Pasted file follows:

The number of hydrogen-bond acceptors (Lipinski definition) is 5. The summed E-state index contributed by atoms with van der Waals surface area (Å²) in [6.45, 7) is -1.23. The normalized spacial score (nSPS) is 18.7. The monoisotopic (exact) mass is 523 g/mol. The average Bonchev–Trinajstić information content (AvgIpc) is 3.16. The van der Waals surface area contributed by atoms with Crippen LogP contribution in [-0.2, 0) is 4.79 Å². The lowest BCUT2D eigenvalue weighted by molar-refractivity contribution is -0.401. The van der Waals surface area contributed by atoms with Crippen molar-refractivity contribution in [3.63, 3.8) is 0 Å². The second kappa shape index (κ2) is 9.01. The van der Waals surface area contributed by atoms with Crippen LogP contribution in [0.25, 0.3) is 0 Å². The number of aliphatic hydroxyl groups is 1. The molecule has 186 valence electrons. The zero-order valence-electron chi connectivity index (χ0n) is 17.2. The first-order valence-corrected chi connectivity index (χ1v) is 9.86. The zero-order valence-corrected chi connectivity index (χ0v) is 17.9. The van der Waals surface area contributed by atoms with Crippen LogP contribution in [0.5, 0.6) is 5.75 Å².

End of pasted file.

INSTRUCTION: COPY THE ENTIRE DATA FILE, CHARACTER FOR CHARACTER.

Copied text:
The number of hydrogen-bond acceptors (Lipinski definition) is 5. The summed E-state index contributed by atoms with van der Waals surface area (Å²) in [6.45, 7) is -1.23. The normalized spacial score (nSPS) is 18.7. The monoisotopic (exact) mass is 523 g/mol. The average Bonchev–Trinajstić information content (AvgIpc) is 3.16. The van der Waals surface area contributed by atoms with Crippen LogP contribution in [-0.2, 0) is 4.79 Å². The lowest BCUT2D eigenvalue weighted by molar-refractivity contribution is -0.401. The van der Waals surface area contributed by atoms with Crippen molar-refractivity contribution in [3.63, 3.8) is 0 Å². The second kappa shape index (κ2) is 9.01. The van der Waals surface area contributed by atoms with Crippen LogP contribution in [0.25, 0.3) is 0 Å². The number of aliphatic hydroxyl groups is 1. The molecule has 186 valence electrons. The zero-order valence-electron chi connectivity index (χ0n) is 17.2. The first-order valence-corrected chi connectivity index (χ1v) is 9.86. The zero-order valence-corrected chi connectivity index (χ0v) is 17.9. The van der Waals surface area contributed by atoms with Crippen LogP contribution in [0.5, 0.6) is 5.75 Å².